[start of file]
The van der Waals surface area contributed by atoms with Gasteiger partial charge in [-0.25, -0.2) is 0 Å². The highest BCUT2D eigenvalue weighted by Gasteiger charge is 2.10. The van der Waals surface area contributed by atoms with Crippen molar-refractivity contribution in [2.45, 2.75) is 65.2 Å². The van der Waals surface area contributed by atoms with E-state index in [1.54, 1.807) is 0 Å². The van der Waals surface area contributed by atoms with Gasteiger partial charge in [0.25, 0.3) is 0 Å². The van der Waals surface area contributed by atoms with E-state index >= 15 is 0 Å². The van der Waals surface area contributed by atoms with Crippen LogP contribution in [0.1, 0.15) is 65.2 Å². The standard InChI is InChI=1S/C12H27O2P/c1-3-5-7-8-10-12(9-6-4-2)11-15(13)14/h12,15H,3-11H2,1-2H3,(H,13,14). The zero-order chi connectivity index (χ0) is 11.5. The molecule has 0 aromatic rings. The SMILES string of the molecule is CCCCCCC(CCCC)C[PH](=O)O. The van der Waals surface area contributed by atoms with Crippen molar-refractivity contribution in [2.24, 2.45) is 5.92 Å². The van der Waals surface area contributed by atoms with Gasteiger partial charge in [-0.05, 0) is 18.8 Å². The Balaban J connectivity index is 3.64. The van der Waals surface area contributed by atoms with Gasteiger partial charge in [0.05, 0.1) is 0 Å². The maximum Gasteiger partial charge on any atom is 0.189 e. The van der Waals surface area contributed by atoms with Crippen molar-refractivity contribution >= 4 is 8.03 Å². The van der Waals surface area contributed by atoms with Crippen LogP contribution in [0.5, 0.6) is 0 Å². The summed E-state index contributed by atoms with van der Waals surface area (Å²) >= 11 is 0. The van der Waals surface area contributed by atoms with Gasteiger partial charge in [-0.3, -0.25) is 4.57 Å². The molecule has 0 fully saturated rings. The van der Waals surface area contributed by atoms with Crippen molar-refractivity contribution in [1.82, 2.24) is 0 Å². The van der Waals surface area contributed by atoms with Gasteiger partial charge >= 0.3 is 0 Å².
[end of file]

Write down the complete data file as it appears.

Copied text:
The van der Waals surface area contributed by atoms with Gasteiger partial charge in [-0.25, -0.2) is 0 Å². The highest BCUT2D eigenvalue weighted by Gasteiger charge is 2.10. The van der Waals surface area contributed by atoms with Crippen molar-refractivity contribution in [2.45, 2.75) is 65.2 Å². The van der Waals surface area contributed by atoms with E-state index in [1.54, 1.807) is 0 Å². The van der Waals surface area contributed by atoms with Gasteiger partial charge in [0.25, 0.3) is 0 Å². The van der Waals surface area contributed by atoms with E-state index >= 15 is 0 Å². The van der Waals surface area contributed by atoms with Crippen LogP contribution in [0.1, 0.15) is 65.2 Å². The standard InChI is InChI=1S/C12H27O2P/c1-3-5-7-8-10-12(9-6-4-2)11-15(13)14/h12,15H,3-11H2,1-2H3,(H,13,14). The zero-order chi connectivity index (χ0) is 11.5. The molecule has 0 aromatic rings. The SMILES string of the molecule is CCCCCCC(CCCC)C[PH](=O)O. The van der Waals surface area contributed by atoms with Crippen molar-refractivity contribution in [2.24, 2.45) is 5.92 Å². The van der Waals surface area contributed by atoms with Gasteiger partial charge in [-0.05, 0) is 18.8 Å². The Balaban J connectivity index is 3.64. The van der Waals surface area contributed by atoms with Gasteiger partial charge in [0.05, 0.1) is 0 Å². The maximum Gasteiger partial charge on any atom is 0.189 e. The van der Waals surface area contributed by atoms with Crippen molar-refractivity contribution >= 4 is 8.03 Å². The van der Waals surface area contributed by atoms with Crippen LogP contribution in [0.5, 0.6) is 0 Å². The summed E-state index contributed by atoms with van der Waals surface area (Å²) >= 11 is 0. The van der Waals surface area contributed by atoms with Gasteiger partial charge in [-0.3, -0.25) is 4.57 Å². The molecule has 0 fully saturated rings. The van der Waals surface area contributed by atoms with Crippen molar-refractivity contribution in [1.82, 2.24) is 0 Å². The van der Waals surface area contributed by atoms with Gasteiger partial charge >= 0.3 is 0 Å².